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Seems Fishy: Do Snarky Tweets Befit Baptist Editor?

A week ago my wife and I decided to join her family at the North Georgia State Fair. With a looming vacation to Disney World next week, it seemed like a reasonable litmus test of our 4-year-old’s patience and willingness to ride the rides.
 

Somewhere between my turkey leg and funnel cake, my father-in-law had stopped at a nearby booth to engage in some sort of fishing game. He returned triumphant, carrying a plastic bag with a small multicolored goldfish as his prize. Before I could completely process what was happening, he fished around in his pocket for another dollar and headed back toward the fishing booth. Five minutes later he was back, showing our son the goldfish he had won.

 

I think that by most accounts goldfish won at carnival booths have a life expectancy of either one week or 13 years. Before I could pray for a quick and painless death for the creature, our son had christened him “Manny” and a bond was formed. It was only later, while waiting outside the pet store for my wife to find an appropriate aquarium that I started thinking about the benefits of pet ownership.

 

Pets teach responsibility. They have to be fed, watered, walked, brushed and combed. Their water or litter boxes periodically have to be changed. They give us a sense that we can be connected to something – something that we can care for and perhaps even love. While our 4-year-old made silly voices in the back, periodically saying “Manny” with varying inflections, I seized the moment to check my email and Facebook, a confessed addiction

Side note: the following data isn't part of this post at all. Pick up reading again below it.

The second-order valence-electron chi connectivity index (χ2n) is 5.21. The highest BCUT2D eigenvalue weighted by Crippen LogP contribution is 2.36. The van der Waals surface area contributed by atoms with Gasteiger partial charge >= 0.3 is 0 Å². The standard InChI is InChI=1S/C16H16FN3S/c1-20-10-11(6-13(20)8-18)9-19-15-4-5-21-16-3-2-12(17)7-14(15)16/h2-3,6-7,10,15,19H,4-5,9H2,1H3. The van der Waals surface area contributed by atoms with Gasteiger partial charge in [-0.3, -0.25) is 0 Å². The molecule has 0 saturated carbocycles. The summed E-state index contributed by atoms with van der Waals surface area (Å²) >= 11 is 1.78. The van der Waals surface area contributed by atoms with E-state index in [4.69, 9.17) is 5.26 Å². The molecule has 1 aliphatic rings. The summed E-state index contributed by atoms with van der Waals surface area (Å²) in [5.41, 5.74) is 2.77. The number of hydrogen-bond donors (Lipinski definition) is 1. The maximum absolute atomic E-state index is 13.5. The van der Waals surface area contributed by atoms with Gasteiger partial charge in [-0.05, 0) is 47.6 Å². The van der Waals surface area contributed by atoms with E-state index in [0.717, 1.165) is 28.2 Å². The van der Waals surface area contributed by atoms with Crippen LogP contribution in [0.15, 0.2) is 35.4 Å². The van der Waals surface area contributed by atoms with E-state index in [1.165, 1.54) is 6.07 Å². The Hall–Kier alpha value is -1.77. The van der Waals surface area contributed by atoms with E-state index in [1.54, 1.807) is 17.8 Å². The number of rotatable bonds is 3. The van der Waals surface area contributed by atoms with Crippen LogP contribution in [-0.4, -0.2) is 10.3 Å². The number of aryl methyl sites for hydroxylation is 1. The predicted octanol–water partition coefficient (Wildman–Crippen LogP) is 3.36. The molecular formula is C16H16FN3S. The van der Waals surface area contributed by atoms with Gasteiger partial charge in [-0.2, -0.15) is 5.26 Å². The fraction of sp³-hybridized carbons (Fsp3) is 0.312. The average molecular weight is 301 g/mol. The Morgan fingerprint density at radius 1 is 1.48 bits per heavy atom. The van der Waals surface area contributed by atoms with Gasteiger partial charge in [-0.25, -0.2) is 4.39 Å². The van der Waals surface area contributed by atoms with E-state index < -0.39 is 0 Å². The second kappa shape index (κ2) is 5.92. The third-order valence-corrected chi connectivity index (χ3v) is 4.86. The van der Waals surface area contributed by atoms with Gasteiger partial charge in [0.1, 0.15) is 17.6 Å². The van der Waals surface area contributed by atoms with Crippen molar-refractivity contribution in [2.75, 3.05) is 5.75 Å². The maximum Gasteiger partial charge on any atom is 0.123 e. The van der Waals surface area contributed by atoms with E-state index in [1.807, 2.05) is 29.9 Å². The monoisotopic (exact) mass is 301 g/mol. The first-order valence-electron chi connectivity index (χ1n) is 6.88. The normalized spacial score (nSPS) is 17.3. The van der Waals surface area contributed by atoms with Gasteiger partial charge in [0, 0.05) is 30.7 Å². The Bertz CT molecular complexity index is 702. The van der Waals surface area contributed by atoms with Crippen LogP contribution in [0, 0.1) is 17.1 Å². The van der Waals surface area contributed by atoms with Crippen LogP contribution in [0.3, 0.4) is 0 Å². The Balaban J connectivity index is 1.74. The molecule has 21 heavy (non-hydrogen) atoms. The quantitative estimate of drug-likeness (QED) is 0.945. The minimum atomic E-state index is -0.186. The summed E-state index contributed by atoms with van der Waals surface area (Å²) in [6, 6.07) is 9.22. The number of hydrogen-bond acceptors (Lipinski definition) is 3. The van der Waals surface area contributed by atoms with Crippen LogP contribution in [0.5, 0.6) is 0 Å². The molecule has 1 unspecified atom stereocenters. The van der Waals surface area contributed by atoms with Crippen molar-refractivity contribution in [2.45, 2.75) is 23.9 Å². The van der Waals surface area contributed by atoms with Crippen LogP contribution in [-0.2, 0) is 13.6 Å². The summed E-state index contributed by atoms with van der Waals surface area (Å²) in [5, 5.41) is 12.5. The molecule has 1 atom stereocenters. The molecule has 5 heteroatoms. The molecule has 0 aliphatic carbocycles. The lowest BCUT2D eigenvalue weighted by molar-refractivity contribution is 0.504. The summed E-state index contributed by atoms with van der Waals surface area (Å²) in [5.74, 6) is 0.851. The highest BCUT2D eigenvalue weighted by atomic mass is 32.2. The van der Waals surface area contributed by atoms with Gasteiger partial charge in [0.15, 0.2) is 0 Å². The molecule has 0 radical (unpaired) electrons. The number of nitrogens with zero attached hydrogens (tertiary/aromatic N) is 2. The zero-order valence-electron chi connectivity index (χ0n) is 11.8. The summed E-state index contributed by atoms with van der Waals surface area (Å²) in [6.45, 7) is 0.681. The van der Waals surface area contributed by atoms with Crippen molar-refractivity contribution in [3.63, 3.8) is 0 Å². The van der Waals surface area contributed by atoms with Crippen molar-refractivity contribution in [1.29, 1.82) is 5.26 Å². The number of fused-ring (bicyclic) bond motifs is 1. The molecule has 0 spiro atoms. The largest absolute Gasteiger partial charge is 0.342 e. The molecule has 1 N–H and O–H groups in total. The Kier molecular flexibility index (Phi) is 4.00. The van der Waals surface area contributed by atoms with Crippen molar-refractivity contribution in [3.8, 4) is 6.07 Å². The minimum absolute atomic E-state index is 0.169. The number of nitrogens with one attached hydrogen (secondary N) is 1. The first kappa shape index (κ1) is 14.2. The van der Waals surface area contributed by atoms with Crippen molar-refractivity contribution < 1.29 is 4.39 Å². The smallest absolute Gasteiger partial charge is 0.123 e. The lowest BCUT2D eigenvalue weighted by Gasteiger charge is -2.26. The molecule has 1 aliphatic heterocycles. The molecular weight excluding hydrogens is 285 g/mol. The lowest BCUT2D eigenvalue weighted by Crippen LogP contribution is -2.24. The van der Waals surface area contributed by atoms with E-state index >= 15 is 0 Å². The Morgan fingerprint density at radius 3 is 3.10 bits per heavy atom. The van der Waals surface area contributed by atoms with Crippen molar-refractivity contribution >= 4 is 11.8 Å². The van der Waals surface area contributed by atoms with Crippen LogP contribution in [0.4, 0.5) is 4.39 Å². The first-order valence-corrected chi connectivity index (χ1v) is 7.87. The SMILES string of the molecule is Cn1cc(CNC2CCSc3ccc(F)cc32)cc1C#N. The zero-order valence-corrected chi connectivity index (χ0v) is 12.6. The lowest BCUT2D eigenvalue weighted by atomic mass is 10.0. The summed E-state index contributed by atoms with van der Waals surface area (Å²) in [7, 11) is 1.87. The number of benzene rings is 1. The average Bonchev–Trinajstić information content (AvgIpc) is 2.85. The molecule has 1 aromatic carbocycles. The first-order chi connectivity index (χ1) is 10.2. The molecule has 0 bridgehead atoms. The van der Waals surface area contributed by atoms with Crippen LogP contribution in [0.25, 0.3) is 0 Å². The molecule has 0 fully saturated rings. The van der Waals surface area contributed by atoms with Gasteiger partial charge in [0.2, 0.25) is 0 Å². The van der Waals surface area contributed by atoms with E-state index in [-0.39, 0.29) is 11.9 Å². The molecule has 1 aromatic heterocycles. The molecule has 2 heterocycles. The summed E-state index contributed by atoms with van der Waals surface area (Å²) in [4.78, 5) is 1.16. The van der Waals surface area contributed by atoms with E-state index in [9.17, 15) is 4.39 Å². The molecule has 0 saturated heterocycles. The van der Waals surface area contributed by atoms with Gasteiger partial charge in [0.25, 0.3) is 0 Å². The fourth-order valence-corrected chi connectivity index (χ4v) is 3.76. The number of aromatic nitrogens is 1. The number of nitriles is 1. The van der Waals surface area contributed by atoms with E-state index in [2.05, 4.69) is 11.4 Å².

I was blithely checking the status updates of Facebook “friends” when I came across one from a guy who had preceded me at Shorter College and was now pastoring a church in the rural South.

 

It was an RT – a “re-tweet” of a twitter “tweet” from someone who serves as the editor of a large Southern Baptist state convention newspaper. Roughly, the “re-tweet” said that after the International Olympic Committee had failed to be persuaded by President Obama, he should head next to stop Iran’s nuclear program.

 

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It was snarky, possibly clever, but also egregious. This was not a personal twitter account, but a name which claims the role he holds at the paper. But it was also not the first offense.

 

For the last several years, the “editorial page” has entered a spiral of talk-radio regurgitations, most often as inspiration for righteous indignation or evangelical zeal. This month’s issue highlights global threats against America (including a critique of “Muslim militants” only to drop the phrase militants when speaking of “celebrations after September 11”) as a justification for a stronger domestic mission emphasis.

 

It would be easy to hang this on a rogue editor – someone who has simply gone off about the things that annoy, frighten or outrage. But what about the people who allow this kind of rhetoric to continue? Are they not, in some way, complicit? I responded to my friend’s “re-tweet” by calling it a question of responsibility. 

 

Inasmuch as my 4-year-old needs to feed his fish every day, those in positions of leadership within any stripe of God’s glorious church have a responsibility to tell the truth as they see it as it pertains to their calling.

 

There was a day when this state newspaper was highly regarded for objectivity and diversity of content. Now it risks descending into political propaganda masquerading as religious pablum. I am told by countless others that this has been the case in many other states, often as the denominational guard has shifted in the polarizing years of the Southern Baptist Convention.

 

Yet even as papers were under the influence of both conservative and moderate editors, there was a sense of journalistic integrity – even in the editorials – that suggested a faith that looked critically at world events and sought to discern one’s role as a citizen of America and of God’s Kingdom.

 

To confuse one’s political beliefs with one’s spiritual calling is dangerous, especially among Baptists, who so often laud ourselves as the champions of the separation of church and state. Those who take seriously this call see it as a responsibility. Those who do not shame the opportunity, as one who wantonly leaves one’s pet untended.

 

Trey Lyon is associate pastor for faith development at Towne View Baptist Church in Kennesaw, Ga. This column appeared previously on his blog.